Naturally, I am glad that we have finally left the European Union in all its manifestations, which I always believed was an unnatural berth for a United Kingdom that was outward-looking and sovereign. However, Brexit is not a panacea in itself. What Brexit does is bring choices and options and freedoms that would not otherwise be there. To make it succeed we have to have vision for our future, we have to have courage in policy and we have to have boldness in execution. Government structures must be re-oriented towards the task, funding not only those institutions we need inside the United Kingdom to make it succeed, but our elements abroad as well, something the Treasury will need to come to terms with.
If I may, I would like to say two things about trade. First, Brexit allows us to have an independent trade policy, but that comes with one major drawback: we actually have to have more exporters to make it worthwhile. Unless we have more goods and services to sell—unless we have more trade—a free trade agreement is little more than another piece of paper. That is why I welcomed the push for an updated and extended transport strategy.
Secondly, it allows us to deal with some global trade issues. Global trade was shrinking before we got to the covid crisis, not least because of the number of non-tariff barriers being loaded into the global economy by the world’s richest countries. We are making it more and more difficult for some of the world’s poorest countries to access our markets. If we continue that trend, our aid budget will become little more than conscience money while we stop people being able to trade their way sustainably out of poverty. We need to take a strong look at our own behaviour and what we are doing in terms of putting up barriers to some of the world’s poorest nations. It is wonderful that we are talking about reducing tariffs for some of the world’s poorest countries, but we need to take a good look at the non-tariff barriers that are making it so difficult for them to enter our markets. That problem is being made worse at the present time by the export restrictions on medicines and medical products. They will need to be reduced, otherwise they will accentuate the problems we are facing with covid.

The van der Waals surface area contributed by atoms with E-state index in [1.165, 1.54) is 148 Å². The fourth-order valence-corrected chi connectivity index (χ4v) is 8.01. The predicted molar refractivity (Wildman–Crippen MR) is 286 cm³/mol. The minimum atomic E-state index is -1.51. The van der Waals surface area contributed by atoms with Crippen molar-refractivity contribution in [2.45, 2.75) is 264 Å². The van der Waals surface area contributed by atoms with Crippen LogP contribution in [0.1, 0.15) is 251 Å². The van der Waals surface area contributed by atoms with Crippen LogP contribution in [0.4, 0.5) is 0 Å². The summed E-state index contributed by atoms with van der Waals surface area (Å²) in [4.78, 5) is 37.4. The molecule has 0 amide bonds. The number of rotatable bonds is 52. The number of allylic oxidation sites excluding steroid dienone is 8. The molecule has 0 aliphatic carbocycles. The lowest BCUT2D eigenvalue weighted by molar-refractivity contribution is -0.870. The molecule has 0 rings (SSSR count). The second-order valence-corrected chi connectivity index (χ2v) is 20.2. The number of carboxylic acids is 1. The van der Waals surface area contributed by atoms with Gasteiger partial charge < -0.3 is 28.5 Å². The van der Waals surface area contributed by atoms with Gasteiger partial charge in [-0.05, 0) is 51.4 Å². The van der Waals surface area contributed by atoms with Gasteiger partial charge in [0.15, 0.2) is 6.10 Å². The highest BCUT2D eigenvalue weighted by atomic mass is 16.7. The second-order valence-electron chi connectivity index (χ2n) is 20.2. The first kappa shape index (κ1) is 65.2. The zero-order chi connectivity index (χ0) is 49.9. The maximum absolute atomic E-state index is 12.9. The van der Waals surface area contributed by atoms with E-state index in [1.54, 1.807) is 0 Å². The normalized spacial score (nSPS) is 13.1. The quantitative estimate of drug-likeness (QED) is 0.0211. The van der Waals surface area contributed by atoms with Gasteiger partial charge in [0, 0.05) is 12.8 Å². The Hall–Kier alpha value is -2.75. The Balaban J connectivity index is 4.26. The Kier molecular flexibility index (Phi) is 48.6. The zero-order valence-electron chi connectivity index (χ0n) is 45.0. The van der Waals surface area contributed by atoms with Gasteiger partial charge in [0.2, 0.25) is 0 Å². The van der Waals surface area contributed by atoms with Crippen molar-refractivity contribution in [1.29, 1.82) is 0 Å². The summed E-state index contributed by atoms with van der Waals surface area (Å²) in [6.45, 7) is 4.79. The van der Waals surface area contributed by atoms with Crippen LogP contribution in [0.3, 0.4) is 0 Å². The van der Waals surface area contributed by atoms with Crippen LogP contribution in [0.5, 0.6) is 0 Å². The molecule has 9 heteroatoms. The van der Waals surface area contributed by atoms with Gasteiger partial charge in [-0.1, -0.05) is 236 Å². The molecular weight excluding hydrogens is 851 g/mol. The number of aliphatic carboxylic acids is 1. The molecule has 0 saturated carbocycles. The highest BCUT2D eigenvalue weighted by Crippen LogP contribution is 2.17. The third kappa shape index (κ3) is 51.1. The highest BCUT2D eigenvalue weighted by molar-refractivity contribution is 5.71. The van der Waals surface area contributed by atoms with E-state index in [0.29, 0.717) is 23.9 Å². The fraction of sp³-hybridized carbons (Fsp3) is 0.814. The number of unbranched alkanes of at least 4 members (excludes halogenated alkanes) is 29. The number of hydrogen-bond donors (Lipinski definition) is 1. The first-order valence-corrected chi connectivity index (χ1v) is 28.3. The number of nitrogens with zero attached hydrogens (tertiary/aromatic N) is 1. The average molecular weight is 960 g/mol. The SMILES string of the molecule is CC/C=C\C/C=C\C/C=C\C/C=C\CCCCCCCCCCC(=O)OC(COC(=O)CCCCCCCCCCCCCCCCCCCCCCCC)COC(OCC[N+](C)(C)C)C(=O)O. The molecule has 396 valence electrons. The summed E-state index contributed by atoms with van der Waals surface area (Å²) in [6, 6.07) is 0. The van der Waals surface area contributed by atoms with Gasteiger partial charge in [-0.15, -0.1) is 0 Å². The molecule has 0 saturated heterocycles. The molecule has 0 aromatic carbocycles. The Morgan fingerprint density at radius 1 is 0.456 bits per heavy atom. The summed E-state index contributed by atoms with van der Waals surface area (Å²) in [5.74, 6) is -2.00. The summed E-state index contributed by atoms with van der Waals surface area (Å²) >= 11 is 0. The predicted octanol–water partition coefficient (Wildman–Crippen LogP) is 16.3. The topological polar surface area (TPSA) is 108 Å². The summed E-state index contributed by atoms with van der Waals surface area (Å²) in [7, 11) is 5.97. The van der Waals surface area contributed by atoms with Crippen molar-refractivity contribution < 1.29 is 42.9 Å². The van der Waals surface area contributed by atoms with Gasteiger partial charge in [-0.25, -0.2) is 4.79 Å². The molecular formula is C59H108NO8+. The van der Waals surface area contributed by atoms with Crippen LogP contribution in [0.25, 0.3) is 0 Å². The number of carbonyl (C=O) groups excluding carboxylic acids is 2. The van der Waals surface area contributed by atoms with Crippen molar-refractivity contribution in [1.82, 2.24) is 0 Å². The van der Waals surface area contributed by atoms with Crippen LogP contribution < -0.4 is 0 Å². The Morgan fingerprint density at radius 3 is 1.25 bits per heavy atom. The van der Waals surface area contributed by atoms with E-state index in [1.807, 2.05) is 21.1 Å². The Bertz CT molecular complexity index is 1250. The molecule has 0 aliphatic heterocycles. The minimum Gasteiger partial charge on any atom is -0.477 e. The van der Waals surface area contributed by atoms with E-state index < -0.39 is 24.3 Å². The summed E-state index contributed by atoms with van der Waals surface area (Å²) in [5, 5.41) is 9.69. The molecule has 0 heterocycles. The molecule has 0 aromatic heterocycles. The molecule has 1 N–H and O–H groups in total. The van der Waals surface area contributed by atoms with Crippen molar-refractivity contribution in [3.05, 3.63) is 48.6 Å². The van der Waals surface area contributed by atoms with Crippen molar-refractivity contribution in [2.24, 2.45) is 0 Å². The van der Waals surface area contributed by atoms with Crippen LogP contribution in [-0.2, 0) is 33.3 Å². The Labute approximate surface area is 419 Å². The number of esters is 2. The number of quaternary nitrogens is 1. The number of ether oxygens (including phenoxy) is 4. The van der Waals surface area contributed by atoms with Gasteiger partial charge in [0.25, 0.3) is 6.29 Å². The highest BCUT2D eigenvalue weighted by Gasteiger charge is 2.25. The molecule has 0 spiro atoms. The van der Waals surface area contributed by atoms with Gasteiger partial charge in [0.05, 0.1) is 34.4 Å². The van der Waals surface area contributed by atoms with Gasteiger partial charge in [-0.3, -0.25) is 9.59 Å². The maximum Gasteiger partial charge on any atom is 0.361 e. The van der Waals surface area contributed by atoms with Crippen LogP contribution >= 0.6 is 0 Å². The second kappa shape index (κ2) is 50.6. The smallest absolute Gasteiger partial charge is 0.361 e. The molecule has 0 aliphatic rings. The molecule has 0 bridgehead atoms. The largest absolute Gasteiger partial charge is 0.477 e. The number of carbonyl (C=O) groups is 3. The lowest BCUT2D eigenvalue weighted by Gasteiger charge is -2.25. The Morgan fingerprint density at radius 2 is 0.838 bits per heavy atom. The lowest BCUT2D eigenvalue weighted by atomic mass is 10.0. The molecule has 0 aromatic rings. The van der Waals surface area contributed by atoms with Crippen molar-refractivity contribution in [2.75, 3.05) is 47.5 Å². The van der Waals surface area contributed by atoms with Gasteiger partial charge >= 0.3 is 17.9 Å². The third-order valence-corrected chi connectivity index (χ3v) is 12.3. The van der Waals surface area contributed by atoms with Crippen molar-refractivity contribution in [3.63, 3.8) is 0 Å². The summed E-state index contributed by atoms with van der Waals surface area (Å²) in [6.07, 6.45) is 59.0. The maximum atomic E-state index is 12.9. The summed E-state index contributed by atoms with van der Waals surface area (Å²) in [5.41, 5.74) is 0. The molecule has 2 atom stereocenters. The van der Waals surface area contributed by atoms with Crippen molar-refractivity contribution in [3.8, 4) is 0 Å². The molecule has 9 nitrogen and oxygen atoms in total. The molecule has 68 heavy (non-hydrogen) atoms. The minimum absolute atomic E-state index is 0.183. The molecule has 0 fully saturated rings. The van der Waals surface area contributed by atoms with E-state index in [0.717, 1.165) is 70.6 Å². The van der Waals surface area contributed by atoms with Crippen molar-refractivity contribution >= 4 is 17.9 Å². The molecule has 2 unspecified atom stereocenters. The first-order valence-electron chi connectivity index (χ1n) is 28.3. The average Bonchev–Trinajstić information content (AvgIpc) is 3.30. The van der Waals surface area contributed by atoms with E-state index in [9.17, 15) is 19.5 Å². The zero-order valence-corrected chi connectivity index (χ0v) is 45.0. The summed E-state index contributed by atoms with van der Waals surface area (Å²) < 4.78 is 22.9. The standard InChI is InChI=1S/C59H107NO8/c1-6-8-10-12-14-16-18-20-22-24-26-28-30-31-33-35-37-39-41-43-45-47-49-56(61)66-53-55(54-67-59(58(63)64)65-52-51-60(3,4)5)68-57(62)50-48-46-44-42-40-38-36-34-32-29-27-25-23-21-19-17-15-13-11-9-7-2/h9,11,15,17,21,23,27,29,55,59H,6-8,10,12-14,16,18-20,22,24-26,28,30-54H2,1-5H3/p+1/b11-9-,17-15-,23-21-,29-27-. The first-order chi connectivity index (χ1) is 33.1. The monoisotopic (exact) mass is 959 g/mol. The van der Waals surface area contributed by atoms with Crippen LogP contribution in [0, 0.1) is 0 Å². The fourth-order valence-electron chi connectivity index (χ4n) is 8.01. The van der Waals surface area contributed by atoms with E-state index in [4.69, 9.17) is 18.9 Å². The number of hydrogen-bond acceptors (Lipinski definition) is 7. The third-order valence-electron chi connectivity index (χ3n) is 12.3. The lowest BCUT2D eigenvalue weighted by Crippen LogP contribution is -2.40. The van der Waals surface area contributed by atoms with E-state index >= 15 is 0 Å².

We have a World Trade Organisation that is, frankly, on the edge of collapse. That brings me to the final point I want to make about the institutions where Britain can play a bigger role. Multilateral institutions such as the UN, the Security Council, the OECD, IMF and the United Nations Conference on Trade and Development were all designed for the second half of the 20th century. They need to be brought up to date for the challenges of the 21st century. Those who have shown the way in the United Kingdom, both in politics and the civil service, can give a lead. There are our other partnerships, too. In NATO, our European partners must learn to step up to the plate on spending. The Five Eyes community has far more than just security potential for us. The Commonwealth—a third of the global population, most of whom are under the age of 30—shares many of our political institutions and our legal system.
There are tremendous opportunities for the UK. We can choose to shape the global system around us or be shaped by it. I know what I want for my country.